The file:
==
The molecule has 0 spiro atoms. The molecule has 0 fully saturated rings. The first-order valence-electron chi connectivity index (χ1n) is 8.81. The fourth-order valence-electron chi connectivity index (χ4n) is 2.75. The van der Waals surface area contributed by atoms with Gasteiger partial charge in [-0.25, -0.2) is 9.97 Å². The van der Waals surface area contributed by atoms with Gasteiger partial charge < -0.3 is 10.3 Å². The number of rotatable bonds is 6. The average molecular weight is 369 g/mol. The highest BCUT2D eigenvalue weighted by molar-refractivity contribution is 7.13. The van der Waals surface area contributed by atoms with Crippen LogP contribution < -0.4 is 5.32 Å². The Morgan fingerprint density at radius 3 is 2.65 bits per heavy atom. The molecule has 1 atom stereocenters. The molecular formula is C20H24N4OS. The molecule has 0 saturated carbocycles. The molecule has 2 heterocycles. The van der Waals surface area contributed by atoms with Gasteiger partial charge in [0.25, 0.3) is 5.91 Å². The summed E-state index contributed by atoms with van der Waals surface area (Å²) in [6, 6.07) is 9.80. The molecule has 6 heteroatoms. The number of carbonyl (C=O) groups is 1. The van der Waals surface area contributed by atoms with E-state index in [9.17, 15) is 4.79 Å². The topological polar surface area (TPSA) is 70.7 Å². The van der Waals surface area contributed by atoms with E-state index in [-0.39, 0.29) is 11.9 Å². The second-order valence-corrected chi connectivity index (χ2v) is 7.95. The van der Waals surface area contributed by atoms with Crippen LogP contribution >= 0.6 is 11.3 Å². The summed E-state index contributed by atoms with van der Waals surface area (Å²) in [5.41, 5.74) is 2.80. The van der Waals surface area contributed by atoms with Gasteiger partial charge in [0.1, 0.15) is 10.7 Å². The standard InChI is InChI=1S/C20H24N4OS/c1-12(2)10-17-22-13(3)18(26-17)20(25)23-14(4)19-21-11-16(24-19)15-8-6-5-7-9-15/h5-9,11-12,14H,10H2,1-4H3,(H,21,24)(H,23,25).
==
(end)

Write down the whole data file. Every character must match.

The molecule has 0 spiro atoms. The molecule has 0 fully saturated rings. The first-order valence-electron chi connectivity index (χ1n) is 8.81. The fourth-order valence-electron chi connectivity index (χ4n) is 2.75. The van der Waals surface area contributed by atoms with Gasteiger partial charge in [-0.25, -0.2) is 9.97 Å². The van der Waals surface area contributed by atoms with Gasteiger partial charge < -0.3 is 10.3 Å². The number of rotatable bonds is 6. The average molecular weight is 369 g/mol. The highest BCUT2D eigenvalue weighted by molar-refractivity contribution is 7.13. The van der Waals surface area contributed by atoms with Crippen LogP contribution < -0.4 is 5.32 Å². The Morgan fingerprint density at radius 3 is 2.65 bits per heavy atom. The molecule has 1 atom stereocenters. The molecular formula is C20H24N4OS. The molecule has 0 saturated carbocycles. The molecule has 2 heterocycles. The van der Waals surface area contributed by atoms with Gasteiger partial charge in [0.25, 0.3) is 5.91 Å². The summed E-state index contributed by atoms with van der Waals surface area (Å²) in [6, 6.07) is 9.80. The molecule has 6 heteroatoms. The number of carbonyl (C=O) groups is 1. The van der Waals surface area contributed by atoms with E-state index in [9.17, 15) is 4.79 Å². The topological polar surface area (TPSA) is 70.7 Å². The van der Waals surface area contributed by atoms with E-state index in [-0.39, 0.29) is 11.9 Å². The second-order valence-corrected chi connectivity index (χ2v) is 7.95. The van der Waals surface area contributed by atoms with Crippen LogP contribution >= 0.6 is 11.3 Å². The summed E-state index contributed by atoms with van der Waals surface area (Å²) in [5.41, 5.74) is 2.80. The van der Waals surface area contributed by atoms with Gasteiger partial charge in [0.1, 0.15) is 10.7 Å². The standard InChI is InChI=1S/C20H24N4OS/c1-12(2)10-17-22-13(3)18(26-17)20(25)23-14(4)19-21-11-16(24-19)15-8-6-5-7-9-15/h5-9,11-12,14H,10H2,1-4H3,(H,21,24)(H,23,25).